Wednesday morning and I sanded down again and applied another coat. After that it was threatening rain and, despite best intentions of both of us, we didn’t get anything else done other than the laundry! Oh yes and Richard had a chat with his cardiac nurse on the phone who had got his blood test results back and relayed the news that everything was looking very good. They also discussed the heart clinic that he is going to start attending next week for a while. Late afternoon we had sundowners with Steve and Jo again which always rounds a day off very nicely.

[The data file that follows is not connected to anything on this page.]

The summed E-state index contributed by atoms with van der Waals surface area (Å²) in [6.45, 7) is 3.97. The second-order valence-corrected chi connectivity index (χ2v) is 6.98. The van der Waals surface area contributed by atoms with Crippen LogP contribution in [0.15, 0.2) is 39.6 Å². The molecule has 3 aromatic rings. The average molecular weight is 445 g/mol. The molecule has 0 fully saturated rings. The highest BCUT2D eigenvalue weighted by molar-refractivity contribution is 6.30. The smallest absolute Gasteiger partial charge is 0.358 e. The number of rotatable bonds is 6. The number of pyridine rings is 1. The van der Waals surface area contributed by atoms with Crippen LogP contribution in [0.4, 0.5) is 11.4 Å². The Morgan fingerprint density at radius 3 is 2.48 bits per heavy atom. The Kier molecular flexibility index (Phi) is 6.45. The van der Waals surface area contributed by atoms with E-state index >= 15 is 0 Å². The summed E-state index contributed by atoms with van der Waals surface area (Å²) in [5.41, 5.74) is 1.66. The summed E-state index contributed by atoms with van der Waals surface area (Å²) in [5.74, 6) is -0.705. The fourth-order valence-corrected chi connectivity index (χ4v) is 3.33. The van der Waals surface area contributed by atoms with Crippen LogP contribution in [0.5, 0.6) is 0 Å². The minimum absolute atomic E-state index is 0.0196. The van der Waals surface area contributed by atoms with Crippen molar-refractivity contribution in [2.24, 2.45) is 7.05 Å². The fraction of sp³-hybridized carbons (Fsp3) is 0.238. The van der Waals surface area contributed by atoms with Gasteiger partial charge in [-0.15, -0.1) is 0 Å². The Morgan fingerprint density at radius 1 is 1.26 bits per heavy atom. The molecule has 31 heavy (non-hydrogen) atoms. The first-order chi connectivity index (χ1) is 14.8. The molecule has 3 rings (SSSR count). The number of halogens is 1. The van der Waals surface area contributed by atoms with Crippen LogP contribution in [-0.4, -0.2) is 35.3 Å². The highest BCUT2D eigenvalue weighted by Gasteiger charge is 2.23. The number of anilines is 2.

Thursday morning and we picked up a courtesy car at 7.30 am and headed out to Woolworths for a bit of shopping – primarily fresh produce as we were running low. After that we headed over to BCF (Boating, Camping, Fishing) to get one of our gas tanks refilled. We had hoped to get our original US Worthington bottles re-certified here in Australia (which is why we can’t get them refilled) but, apparently, that is not going to be possible so we are using our NZ ones instead. We also heard that our in-mast furling mechanism is still in the machine shop as they make a replacement (plus a spare) for us. The price of the needed replacement parts (excluding the worm drive which is fine) from Sparcraft were stupidly expensive so we had gone with the local fabrication option. Hopefully we’ll have that reinstated next week and will get the main sail back on. Obviously we’ll need a very low wind day for that to happen.